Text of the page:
Flipping Houses: Not for the Faint of Heart

Meet two seasoned house flippers who are always looking for the next hidden gem.
3:00 | 03/29/14

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Transcript for Flipping Houses: Not for the Faint of Heart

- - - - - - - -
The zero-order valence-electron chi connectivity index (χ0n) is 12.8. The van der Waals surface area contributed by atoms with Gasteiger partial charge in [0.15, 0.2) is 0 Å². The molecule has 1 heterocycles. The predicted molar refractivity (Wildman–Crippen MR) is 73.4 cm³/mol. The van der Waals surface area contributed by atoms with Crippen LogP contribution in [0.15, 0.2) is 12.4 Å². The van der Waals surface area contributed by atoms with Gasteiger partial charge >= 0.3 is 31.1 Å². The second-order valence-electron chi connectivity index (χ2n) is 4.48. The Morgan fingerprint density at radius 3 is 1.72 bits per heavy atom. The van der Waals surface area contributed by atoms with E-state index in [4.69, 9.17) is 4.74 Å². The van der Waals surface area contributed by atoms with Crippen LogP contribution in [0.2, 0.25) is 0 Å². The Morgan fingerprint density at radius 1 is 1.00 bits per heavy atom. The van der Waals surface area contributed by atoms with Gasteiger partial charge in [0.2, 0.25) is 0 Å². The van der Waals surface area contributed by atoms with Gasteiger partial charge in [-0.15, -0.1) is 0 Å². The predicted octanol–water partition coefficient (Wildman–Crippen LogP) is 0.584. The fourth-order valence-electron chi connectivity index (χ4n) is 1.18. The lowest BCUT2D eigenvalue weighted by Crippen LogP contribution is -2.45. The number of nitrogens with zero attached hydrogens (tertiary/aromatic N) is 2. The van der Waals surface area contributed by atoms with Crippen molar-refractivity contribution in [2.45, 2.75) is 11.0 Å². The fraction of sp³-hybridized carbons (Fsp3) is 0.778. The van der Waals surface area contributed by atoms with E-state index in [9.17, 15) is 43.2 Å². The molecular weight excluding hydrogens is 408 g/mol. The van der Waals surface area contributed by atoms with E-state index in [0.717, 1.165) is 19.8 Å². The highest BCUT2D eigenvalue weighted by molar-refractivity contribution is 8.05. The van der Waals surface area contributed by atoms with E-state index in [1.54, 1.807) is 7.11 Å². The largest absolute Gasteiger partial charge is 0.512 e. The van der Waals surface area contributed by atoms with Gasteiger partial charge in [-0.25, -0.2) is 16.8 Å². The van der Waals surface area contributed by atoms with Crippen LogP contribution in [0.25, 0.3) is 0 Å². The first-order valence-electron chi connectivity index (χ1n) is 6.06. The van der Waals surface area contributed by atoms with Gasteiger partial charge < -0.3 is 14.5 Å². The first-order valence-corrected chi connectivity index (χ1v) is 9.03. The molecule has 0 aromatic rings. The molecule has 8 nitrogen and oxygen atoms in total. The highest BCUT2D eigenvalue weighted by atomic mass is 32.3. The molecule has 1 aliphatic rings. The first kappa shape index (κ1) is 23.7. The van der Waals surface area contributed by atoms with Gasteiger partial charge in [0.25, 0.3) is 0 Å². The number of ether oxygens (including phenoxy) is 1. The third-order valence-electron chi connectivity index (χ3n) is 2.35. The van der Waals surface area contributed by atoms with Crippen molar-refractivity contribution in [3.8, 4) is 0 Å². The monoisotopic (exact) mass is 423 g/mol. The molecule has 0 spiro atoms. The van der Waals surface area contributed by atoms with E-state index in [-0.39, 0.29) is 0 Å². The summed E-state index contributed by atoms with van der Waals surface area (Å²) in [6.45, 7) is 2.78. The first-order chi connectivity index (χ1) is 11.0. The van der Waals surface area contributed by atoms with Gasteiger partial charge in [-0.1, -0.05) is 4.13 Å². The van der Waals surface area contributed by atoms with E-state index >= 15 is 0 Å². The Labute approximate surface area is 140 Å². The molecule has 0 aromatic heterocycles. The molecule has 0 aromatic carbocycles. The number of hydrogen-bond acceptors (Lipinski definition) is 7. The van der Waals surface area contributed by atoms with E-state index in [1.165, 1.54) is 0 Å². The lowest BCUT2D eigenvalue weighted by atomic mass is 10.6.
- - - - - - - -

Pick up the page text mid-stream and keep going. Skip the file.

Test Text1 italics Test Text1 plain Tonight, you're going to meet women taking BIGS risks. What does it take to take a home wreck and make it into a dream home. For the last few months, cam and I have been redoing a house together that we're going to flip. I have to say, it's going great. Take it from "Modern family" trying to flip houses is not for the weak hearted. Now we know why David couldn't afford any clothes. It turns out, clief does imitate art. This is the only bathroom? It is the only bathroom. It's Monday morning and we're in Charlotte, North Carolina, following a pair of real house flippers. Do you know anything about the electrical or the pluming? I don't think it's been updated. Two women who have been in real estate for decades looking for their next big score. But this property looks like a home buyer's nightmare. 1,100 square feet of hidden horrors. I saw from the exteriors, the windows would have to be replaced. There's definitely a good bit of wood rot. Wood rot, dated bathroom and a special surprise in the master closet. I don't imagine this is just kind of put paint on it, fix it up. This is a major redo. With the housing market improving since the crash of 2008, home flippers are taking advantage of the turnaround. What did you think of this one? Well, it's a lot of work. But it would be a great proper city to flip. Flips in North Carolina are up 35% in the last year with flippers averaging $37,000 gross profit per property. Kim and maria say this $175,000 property with the right renovations and additions could sell for as much as $500,000. But there are no guarantees. You're looking at 35 to maybe 40. Thousand? TV shows about flipping are everywhere, from "Flipping Vegas" to rehab addict." They make it seem like it's an investor's playground if you know what you're doing. Across town, Lisa, a stay at home mom and her friend armela and her sister are first-time flippers trying to get into the game. A lot of people say you should never get into business with friends and family. We did both. And they're hoping there's still money to be made. We definitely missed the heyday of really cheap housing, but then we were worried we would have trouble reselling it. After losing out on six other proper R properties, they bought this modest three bedroom for $150,000. What did it look like when you pulled up? Awful. It was awful. The kitchen floor was sinking in. You walked in and you were kind of crooked. The yard was a jungle. The surveyors still can't figure out exactly where the property line is. They put $60,000 into the project, figuring things out as they went. That looks like a standard. What do the husbands and the kids say when you told them we're flipping? He was a little nervous. Then when we took out the mortgage, he was a little more nervous. Then when we had to put in money, he was a little more nervous. Because it's never a sure thing. That's where the first rule of real estate comes in -- location, location, location. Some of these properties are vacant. You would really rather be safe than sorry. Not every market is as friendly as Charlotte. We have to figure out if we want to tear it dun on rehab it. He's flipped 60 properties across the country. His latest acquisition in Dallas is a 91930s bungalow. And it's become quite a challenge. It's not worth the effort. And this yard sucks. It sucks. He knows it takes a tough skin and a tough dose of reality to be successful in the flipping game. This can't be a first project, a second project, not a fifth project. You've been doing this for five year, then maybe you can start to look at something like this. This isn't something someone should dive into. He helps first-time slippers dive into the market around the country. No money down, I'm going to make $100,000 in two weeks, I think people oversimplify it and they don't take enough time educating themselves. Back in Charlotte, Kim and maria realize making a profit can be tough. To make this work as a liing, you've got to be working four to five to six. In a year? With 12 flips you should their belt, Kim and maria are scouting this up and coming area. They already have one home going up on this block. The people that owned it and lived it in for 40 years were actually here to watch it go down. 313 McDonald will be no more. Of this used to be a 1,200 square foot home. But for $240,000, Kim and maria tore it down and are completely rebuilding a 3,800 square foot house that they recently put on the market for $950,000. I think the toughest thing right now is finding the deal. Two years ago, you were able to find this kind of property over and over and over again. They aim for an average return of 25% to 30% on each rehabbed property. It's not easy. Most people lose money on flips. I know a lot of people they can do a lot of the work themselves and then when it becomes complicated then they have to hire other people and they haven't B factored that cost in. We need the lighting for sure. And they bargain hunt for everything. Because every dollar saved is another dollar in their pocket. When rehabbing, the key is to fix it up, not glam it out. Not every house needs to be rehabbed to the level my wife might want to live in. It needs to be rehabbed to the neighborhood so it will sell as any comp in the neighborhood. The first-time flip was finally finished after tearing down a wall, removing the chimney, gutting the kitchen and surviving a snake encounter. Twice. Two different ones. Reporter: This past November, they listed the property for $275,000. What did you really think of this one? I think personally for me, we want something we can grow into. I think it's priced well. But even after a successful open house, they still don't have any offers. And that leads the women to seriously assess their finances and how long they can keep the house on the market. I think we're okay to hold till January. But every time we have to make a mortgage payment. January came and went. The house sat unsold. When we listed it, we had the same dream everyone else has, selling it in 30 days. It didn't quite happen that fast. Now four months later, it's under contract for $233,000, not quite the $275,000 sale they were expecting. They'll be splitting the $25,000 profit three ways. We didn't want to lose money on the deal. We definitely wanted to see if we could work together without killing reach other and we wanted to learn a lot along the way. The fact that we made money is sort of icing on the cake. I think we're likely to do it again. Our thanks to Rebecca Jarvis. Next, behind the scenes with the